• Root words
  • Work on memorizing high frequency words.
  • Use graphic organizers to aide comprehension of
    story sequence, cause and effect, etc.
  • Focus on the vocabulary that carries the logic of
    the language such as negatives, conjunctions,
    prepositions and abstract words.
  • Help ELL students distinguish important from
    unimportant text segments.
  • Since reading success is so dependent on oral
    language skills, it is imperative to emphasize
    vocabulary and rich language environments.
  • Teaching word reading skills alone will not
    suffice!

117
What You Need to Know About the Spanish Language
118
The Spanish Alphabet
  • 29 letters spell 24 phonemes
  • Highly regular and rule governed, with a few
    letras difíciles that have multiple
    phoneme-graphic correspondences
  • There are no double letters ch, ll, rr
    represent a single phoneme. The ñ comes from the
    Latin nn.
  • H is silent and u is silent after g unless it
    carries a diérisis (bilingüe, pingüino) and
    after q (queso)

119
Spanish Phonics
  • Phonemic awareness
  • Letter-sound correspondences
  • Spelling patterns
  • Syllabification
  • Diphthongs and syllable juncture
  • Categorization of words according to stressed
    syllable
  • Rules for the use of written accent marks

120
English Phonics
  • Consonants and vowels
  • Consonant blends and digraphs
  • Long and short vowels
  • R-controlled vowels
  • Vowel digraphs
  • Diphthongs
  • Homophones homographs

121
Spanish Phonemes Spelled Using Multiple Graphemes
  • Vowel phoneme i is written as i and as y (i
    griega) in diphthongs ending a word (soy, muy)
  • Labiodental /b/ is written as either b or v
    (haba, ave)
  • /k/ is written as c before a, o, u, or as k or as
    qu (casa, kiosco, queso)
  • /s/ is written as c before e, i or as s or as z
    (cerro, silla, zorro)
  • /h/ is written as g before e, i or as j (gigante,
    jinete) and as x (México, Don Quixote)
  • /y/ is written as ie, ll or y (hielo, lleno,
    yodo)

122
Spanish Graphemes That Spell Multiple Phonemes
  • The letter b spells the bilabial b as in burro
    and the labiodental b as in arriba
  • The letter c spells /k/ as in casa and /s/ as in
    cita.
  • The letter g spells /g/ as in gallo and /h/ as in
    general
  • The letter y spells the vowel sound i at the end
    of words as in soy and the consonant sound y as
    in yegua

123
Spanish in Spain and Latin America
  • The x respresents a number of phonemes /h/, /x/
    and in Mexico /sh/ for words from Náhuatl and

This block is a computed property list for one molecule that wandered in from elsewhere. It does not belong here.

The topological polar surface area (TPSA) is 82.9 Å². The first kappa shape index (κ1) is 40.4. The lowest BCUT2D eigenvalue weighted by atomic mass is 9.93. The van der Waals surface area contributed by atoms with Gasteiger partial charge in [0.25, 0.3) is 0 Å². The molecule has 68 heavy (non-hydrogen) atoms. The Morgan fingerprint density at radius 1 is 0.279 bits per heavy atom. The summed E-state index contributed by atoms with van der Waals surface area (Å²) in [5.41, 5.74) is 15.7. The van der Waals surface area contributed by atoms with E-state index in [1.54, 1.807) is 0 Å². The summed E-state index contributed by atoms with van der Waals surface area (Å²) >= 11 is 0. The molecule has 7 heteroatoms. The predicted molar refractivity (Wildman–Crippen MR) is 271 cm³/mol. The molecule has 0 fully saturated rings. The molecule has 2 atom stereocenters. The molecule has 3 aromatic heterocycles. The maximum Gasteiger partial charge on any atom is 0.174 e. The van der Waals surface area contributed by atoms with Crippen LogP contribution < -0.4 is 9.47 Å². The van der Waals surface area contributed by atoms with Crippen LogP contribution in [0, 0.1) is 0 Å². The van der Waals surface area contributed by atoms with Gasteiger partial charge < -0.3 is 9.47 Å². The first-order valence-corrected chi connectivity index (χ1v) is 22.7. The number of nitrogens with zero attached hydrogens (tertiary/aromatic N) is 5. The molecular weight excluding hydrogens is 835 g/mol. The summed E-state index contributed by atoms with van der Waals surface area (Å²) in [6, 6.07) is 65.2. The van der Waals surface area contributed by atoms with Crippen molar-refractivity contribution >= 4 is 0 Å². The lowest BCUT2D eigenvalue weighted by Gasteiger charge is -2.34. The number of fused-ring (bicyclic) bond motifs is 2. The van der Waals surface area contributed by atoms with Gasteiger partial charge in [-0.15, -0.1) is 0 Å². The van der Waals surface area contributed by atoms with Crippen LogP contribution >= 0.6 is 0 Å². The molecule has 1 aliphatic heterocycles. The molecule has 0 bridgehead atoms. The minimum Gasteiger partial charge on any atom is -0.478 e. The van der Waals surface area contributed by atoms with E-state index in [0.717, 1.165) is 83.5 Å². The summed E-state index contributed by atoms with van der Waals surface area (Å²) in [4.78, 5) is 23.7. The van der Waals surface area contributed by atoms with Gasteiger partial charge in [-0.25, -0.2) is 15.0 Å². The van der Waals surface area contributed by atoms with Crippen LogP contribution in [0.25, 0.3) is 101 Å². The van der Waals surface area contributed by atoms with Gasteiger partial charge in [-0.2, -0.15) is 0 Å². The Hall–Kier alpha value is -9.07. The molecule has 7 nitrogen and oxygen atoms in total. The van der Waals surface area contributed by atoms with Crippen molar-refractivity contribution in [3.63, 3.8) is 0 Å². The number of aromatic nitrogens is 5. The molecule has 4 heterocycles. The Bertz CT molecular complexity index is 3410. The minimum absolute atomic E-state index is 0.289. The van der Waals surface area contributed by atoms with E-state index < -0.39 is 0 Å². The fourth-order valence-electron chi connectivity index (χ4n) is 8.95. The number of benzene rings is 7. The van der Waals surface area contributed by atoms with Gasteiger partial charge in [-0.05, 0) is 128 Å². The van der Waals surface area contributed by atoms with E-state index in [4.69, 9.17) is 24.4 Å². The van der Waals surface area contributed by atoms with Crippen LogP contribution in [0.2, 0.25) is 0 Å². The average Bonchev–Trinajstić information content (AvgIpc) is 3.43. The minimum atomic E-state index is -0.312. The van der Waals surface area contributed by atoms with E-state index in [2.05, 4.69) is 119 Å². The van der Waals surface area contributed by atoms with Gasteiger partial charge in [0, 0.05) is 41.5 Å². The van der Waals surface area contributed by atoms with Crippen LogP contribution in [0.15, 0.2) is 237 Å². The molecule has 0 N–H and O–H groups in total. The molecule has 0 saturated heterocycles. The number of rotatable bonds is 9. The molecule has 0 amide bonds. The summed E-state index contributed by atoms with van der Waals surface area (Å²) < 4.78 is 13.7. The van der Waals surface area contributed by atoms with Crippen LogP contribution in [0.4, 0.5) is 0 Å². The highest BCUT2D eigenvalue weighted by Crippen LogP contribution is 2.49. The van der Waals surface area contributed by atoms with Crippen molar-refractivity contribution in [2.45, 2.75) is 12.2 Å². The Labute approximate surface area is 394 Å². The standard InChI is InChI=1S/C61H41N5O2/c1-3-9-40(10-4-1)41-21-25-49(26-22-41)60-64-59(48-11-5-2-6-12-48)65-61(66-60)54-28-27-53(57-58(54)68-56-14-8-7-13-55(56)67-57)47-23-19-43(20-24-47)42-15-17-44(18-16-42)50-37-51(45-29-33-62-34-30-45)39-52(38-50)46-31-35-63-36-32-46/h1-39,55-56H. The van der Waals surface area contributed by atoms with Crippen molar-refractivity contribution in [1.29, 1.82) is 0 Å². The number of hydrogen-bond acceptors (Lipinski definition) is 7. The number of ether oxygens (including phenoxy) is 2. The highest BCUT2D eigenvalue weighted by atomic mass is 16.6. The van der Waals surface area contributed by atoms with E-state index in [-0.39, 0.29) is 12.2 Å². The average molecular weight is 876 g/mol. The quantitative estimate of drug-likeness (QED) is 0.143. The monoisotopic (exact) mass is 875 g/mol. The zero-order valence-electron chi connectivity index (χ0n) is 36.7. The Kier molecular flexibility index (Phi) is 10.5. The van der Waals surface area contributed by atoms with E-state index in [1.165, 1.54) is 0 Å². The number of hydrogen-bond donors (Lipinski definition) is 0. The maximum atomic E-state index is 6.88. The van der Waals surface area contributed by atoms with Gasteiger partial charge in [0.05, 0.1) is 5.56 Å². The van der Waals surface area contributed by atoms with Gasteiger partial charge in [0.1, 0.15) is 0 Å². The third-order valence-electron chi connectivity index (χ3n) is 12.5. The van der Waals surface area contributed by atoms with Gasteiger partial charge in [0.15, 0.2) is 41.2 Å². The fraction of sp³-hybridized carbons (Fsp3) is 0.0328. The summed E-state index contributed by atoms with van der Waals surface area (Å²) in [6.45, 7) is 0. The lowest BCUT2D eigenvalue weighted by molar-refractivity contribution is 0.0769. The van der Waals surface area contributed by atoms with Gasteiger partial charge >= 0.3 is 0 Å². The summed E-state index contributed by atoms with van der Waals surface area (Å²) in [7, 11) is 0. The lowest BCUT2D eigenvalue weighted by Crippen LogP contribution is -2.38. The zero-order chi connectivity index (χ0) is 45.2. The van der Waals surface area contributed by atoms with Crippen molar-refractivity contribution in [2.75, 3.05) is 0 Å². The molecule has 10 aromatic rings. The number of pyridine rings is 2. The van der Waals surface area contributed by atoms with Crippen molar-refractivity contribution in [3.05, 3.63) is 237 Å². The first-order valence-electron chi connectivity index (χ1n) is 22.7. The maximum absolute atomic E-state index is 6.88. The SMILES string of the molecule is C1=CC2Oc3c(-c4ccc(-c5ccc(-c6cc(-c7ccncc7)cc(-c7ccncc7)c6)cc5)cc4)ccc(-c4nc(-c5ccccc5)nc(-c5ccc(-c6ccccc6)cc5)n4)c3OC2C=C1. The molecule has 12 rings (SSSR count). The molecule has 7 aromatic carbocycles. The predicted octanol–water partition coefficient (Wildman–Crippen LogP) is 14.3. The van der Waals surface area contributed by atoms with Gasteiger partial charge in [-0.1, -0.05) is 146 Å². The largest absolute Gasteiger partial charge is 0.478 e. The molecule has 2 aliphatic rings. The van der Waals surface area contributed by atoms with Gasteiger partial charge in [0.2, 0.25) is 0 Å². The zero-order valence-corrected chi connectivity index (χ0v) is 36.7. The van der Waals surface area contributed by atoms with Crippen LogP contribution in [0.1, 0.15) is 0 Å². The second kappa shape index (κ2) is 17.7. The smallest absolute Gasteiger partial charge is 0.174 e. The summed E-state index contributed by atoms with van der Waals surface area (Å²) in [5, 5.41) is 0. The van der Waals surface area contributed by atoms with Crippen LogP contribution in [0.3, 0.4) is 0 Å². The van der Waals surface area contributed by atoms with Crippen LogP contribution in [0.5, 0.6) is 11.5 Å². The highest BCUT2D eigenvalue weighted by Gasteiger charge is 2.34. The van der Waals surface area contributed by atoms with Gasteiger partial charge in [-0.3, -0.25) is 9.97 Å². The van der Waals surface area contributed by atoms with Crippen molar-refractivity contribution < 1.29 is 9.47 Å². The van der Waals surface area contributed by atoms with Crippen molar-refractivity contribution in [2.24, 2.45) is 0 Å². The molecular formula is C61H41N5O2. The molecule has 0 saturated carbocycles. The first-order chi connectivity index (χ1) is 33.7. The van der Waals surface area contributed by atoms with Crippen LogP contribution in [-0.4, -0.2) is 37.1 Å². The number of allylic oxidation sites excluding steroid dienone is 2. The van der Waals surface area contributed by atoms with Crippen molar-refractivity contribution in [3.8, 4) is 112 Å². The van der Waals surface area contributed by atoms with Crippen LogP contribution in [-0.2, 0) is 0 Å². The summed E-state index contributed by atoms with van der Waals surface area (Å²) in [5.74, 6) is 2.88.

Otomí.
  • In Latin America, the ll and y in initial
    position are pronounced the same (llama, yerno)
  • In Spain, the z before a, o u represents a soft
    /th/ sound. This sound is also spelled ce ci.
    Words ending in z change to c when forming the
    plural (pez-peces lápiz-lápices)

124
Spanish Spelling Patterns
125
Spanish Structural Analysis
  • Word derivations roots, prefixes and suffixes
  • Inflection and agreement (subject-verb,
    adjectives, possessives)
  • Enclisis (combining two classes of words)
  • Contractions (conjunción)
  • Shortened forms of words (apócope)
  • Compound words
  • Cognates

126
Spanish Syllable Patterns
  • A single consonant occurring between vowels is
    joined to the vowel or vowels that follow.
  • Two separate consonants between vowels are
    divided.
  • A strong vowel (a,e,o) combined in a syllable
    with a weak vowel (i, u) forming a diphthong or
    triphthong are not separated.
  • Consonant blends (consonant with l or r) are not
    separated
  • When s is in a prefix, it forms a syllable with
    the prefix

127
English Syllable Patterns
  • Closed Short vowel ending with consonant
  • Open Long vowel, no consonant ending
  • Vowel Digraph vowel spelled with 2 letters
  • C-le at the ends of words
  • R-controlled vowel
  • Vowel-consonant-e long vowel pattern
  • Idiosyncratic

128
Word Study in Spanish
  • Letras difíciles
  • Parts of speech changes of function
  • Singular/plural inflections noun/adjective
    agreement
  • Classification by syllable stress written
    accent
  • Cognates
  • Verb tenses, conjugation and agreement
  • Diminutive and augmentation derivitives (ito, ón,
    ote, ísimo)
  • Enclisis apócope (cualquier, cualquiera, gran,
    grande)

129
Word Study in Dual Language Classrooms
  • Picture sorts
  • Concept sorts
  • Letter-sound correspondence sorts
  • Same-vowel word families
  • Mixed-vowel word families
  • Word Hunt
  • Word Bank
  • Word Wall
  • High-frequency word study
  • Word strips
  • Word Study Notebooks
  • Dictation
  • Word games

130
(No Transcript)
131
Final Thought
  • To teach in a manner that respects and cares for
    the souls of our students is essential if we are
    to provide the necessary conditions where
    learning can most deeply and intimately begin.
  • - bell hooks, Teaching to Transgress
  • To teach in a manner that respects and cares for
    the souls of our students is essential if we are
    to provide the necessary conditions where
    learning can most deeply and intimately begin.
  • - bell hooks, Teaching to Transgress

132
Thank you!
  • Julie Esparza Brown
  • Portland State University
  • (503) 725-4696
  • jebrown_at_pdx.edu
About PowerShow.com